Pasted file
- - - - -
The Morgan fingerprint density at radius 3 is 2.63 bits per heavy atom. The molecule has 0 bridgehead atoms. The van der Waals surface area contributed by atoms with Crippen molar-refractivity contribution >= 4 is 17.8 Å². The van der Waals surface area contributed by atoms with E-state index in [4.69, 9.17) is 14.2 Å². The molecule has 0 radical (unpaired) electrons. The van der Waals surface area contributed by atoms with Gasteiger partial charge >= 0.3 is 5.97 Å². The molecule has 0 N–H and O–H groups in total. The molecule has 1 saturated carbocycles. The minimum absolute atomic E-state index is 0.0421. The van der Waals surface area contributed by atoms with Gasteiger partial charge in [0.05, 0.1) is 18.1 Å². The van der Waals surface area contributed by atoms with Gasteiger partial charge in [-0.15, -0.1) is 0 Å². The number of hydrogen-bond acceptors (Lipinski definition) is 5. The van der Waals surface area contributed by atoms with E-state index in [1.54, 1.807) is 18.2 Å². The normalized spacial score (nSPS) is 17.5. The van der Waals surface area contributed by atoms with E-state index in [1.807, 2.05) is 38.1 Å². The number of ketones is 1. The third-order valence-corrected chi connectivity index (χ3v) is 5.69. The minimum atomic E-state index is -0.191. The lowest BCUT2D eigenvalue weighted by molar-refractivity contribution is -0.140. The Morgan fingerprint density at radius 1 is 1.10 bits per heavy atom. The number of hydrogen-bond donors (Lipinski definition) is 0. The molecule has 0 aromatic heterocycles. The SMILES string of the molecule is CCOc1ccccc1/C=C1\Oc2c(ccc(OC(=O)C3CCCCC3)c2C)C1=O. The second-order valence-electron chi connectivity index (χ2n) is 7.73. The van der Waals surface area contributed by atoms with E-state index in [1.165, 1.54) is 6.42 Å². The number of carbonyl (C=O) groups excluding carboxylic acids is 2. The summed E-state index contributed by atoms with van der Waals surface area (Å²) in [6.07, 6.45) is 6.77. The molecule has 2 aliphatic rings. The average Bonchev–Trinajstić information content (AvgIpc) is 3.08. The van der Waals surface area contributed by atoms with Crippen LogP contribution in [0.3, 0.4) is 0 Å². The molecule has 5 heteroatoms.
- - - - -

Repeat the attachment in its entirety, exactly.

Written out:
The Morgan fingerprint density at radius 3 is 2.63 bits per heavy atom. The molecule has 0 bridgehead atoms. The van der Waals surface area contributed by atoms with Crippen molar-refractivity contribution >= 4 is 17.8 Å². The van der Waals surface area contributed by atoms with E-state index in [4.69, 9.17) is 14.2 Å². The molecule has 0 radical (unpaired) electrons. The van der Waals surface area contributed by atoms with Gasteiger partial charge >= 0.3 is 5.97 Å². The molecule has 0 N–H and O–H groups in total. The molecule has 1 saturated carbocycles. The minimum absolute atomic E-state index is 0.0421. The van der Waals surface area contributed by atoms with Gasteiger partial charge in [0.05, 0.1) is 18.1 Å². The van der Waals surface area contributed by atoms with Gasteiger partial charge in [-0.15, -0.1) is 0 Å². The number of hydrogen-bond acceptors (Lipinski definition) is 5. The van der Waals surface area contributed by atoms with E-state index in [1.54, 1.807) is 18.2 Å². The normalized spacial score (nSPS) is 17.5. The van der Waals surface area contributed by atoms with E-state index in [1.807, 2.05) is 38.1 Å². The number of ketones is 1. The third-order valence-corrected chi connectivity index (χ3v) is 5.69. The minimum atomic E-state index is -0.191. The lowest BCUT2D eigenvalue weighted by molar-refractivity contribution is -0.140. The Morgan fingerprint density at radius 1 is 1.10 bits per heavy atom. The number of hydrogen-bond donors (Lipinski definition) is 0. The molecule has 0 aromatic heterocycles. The SMILES string of the molecule is CCOc1ccccc1/C=C1\Oc2c(ccc(OC(=O)C3CCCCC3)c2C)C1=O. The second-order valence-electron chi connectivity index (χ2n) is 7.73. The van der Waals surface area contributed by atoms with E-state index in [1.165, 1.54) is 6.42 Å². The number of carbonyl (C=O) groups excluding carboxylic acids is 2. The summed E-state index contributed by atoms with van der Waals surface area (Å²) in [6.07, 6.45) is 6.77. The molecule has 2 aliphatic rings. The average Bonchev–Trinajstić information content (AvgIpc) is 3.08. The van der Waals surface area contributed by atoms with Crippen LogP contribution in [0.3, 0.4) is 0 Å². The molecule has 5 heteroatoms.